The sound of gunshots pierces the midday air, moments before two masked gunmen storm into a heartland coffee shop.
Chaos ensues as people scramble to escape. Five people who are slow to do so are held hostage at gunpoint by their assailants.
A man who manages to get out hides safely behind a pillar and sends an SMS to the police on 71999.
Simulated scenarios similar to this will play out in neighbourhoods across the island, starting in Chong Pang tomorrow and Jurong Spring on Sunday, as Singapore ramps up public education efforts against terrorism.
Members of the public will be able to watch these staged scenarios and learn how they can "Run, Hide, Tell", as advised by the police, in the event of a terrorist attack like the one in the coffee-shop scenario.
"The key now is to go out and sensitise the public, as people tend to take security for granted," said Deputy Assistant Commissioner of Police Pauline Yee, who heads the community partnership department. "We hope to show the public the kind of scenarios you can expect in a terrorist attack and demonstrate the skills we are training them in."
The staged scenarios are part of a revamped Emergency Preparedness (EP) Day event, which also features training in skills such as first aid, a mobile exhibition and a community skit. The event will be piloted in six constituencies across Singapore over the next few months. It is expected to reach all 89 constituencies in the next two years.
This is the first time that the event, started in 2003, is focusing on counter-terrorism. Previously, EP Days focused on initiatives such as crime prevention and fire safety.
At the event, the Singapore Civil Defence Force (SCDF) will teach residents how common items can be used to stop excessive bleeding from gunshot wounds.
"It has been proven that bleeding is one of the leading causes of death in a traumatic situation. If the bleeding is severe, the person can die in as short as three minutes," said SCDF chief medical officer Ng Yih Yng.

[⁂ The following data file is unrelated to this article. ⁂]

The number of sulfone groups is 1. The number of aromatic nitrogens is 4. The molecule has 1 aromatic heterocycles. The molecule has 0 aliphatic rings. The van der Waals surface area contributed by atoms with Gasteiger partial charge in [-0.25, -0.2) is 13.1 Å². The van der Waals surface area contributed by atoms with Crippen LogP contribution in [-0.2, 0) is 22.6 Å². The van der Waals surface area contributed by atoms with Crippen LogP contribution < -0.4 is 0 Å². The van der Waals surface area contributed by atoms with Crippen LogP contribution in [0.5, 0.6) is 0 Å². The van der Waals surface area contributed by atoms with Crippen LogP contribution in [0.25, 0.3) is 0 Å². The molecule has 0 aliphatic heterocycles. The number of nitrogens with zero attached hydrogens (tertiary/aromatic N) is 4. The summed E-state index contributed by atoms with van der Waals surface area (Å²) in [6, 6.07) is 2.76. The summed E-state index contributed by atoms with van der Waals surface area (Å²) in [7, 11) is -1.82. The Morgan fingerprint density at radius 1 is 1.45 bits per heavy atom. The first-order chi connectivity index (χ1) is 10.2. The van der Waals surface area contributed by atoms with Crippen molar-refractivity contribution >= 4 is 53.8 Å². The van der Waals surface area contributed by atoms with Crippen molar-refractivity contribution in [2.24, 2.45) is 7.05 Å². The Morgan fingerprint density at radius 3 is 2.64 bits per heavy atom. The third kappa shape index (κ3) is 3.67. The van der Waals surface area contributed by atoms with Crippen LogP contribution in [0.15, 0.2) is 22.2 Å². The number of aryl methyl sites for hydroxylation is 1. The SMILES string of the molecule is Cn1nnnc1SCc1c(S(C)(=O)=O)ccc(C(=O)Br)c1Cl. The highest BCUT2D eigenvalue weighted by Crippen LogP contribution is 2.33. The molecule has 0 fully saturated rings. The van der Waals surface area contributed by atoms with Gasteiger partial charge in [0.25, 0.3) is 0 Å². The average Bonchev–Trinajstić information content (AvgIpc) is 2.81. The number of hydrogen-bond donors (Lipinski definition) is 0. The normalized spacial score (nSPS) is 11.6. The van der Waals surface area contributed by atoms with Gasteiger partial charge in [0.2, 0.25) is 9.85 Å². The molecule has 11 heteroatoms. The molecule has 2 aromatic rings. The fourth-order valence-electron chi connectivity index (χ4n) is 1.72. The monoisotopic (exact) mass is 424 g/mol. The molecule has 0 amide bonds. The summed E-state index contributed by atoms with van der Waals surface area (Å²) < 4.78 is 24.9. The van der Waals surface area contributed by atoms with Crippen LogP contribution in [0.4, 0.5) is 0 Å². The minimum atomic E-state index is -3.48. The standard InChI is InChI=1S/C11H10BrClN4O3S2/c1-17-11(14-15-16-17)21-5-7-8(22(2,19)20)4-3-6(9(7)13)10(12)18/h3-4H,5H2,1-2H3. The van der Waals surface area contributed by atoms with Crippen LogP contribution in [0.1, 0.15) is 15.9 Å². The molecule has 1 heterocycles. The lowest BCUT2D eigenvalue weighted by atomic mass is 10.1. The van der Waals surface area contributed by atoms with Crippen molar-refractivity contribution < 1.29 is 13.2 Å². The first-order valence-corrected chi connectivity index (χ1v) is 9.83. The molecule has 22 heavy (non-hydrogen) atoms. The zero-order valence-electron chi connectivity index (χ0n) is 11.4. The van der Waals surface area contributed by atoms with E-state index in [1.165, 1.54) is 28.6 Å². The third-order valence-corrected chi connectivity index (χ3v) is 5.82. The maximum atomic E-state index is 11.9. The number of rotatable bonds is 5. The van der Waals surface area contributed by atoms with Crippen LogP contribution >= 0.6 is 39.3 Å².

Those caught in a terror attack should find a safe place to hide, before carrying out improvised first aid on the casualties, he advised.
For instance, a towel or T-shirt can be used to press directly on a wound to prevent excessive blood loss and increase the chances of survival before rescue personnel arrive.
"In the case of active bleeding on the limbs, the other option would be to tie the area just above it with a belt or necktie," said Dr Ng.
The revamped EP Day comes under the SG Secure movement announced two months ago, which aims to sensitise, organise and train Singaporeans to protect themselves from a terrorist attack. The pioneer batch of police community engagement officers under the movement has started daily home and community visits to tell residents about EP Day and SG Secure.
Some 1,500 operationally ready national servicemen and over 200 full-time national servicemen will be trained and deployed under this new vocation in the next two years.
On Wednesday, five community engagement officers from Yishun North Neighbourhood Police Centre visited Chong Pang Market and Food Centre to spread the word.
Mr Kelvin Yuen, 46, a fruit stall owner, said: "We need to learn how to protect ourselves when faced with a terror attack because the police cannot be around 24/7."
Stall assistant Sally Tan, 42, a Chong Pang resident of 16 years, said: "With so many attacks overseas recently, we must be prepared as it can happen here too."
She has encouraged her two children, aged eight and 10, to participate in Chong Pang's EP Day. "I want them to understand that the terrorism threat is real. I've told them to teach me all the essential skills that they'll learn."
•The Chong Pang EP Day will be held tomorrow at the Chong Pang City Amphitheatre from 9am to noon. The Jurong Spring EP Day will be held on Sunday at the open space in front of Block 501, Jurong West Street 51, from 9am to 11.30am.
VIDEO: What goes on in a staged scenario http://str.sg/4Jnh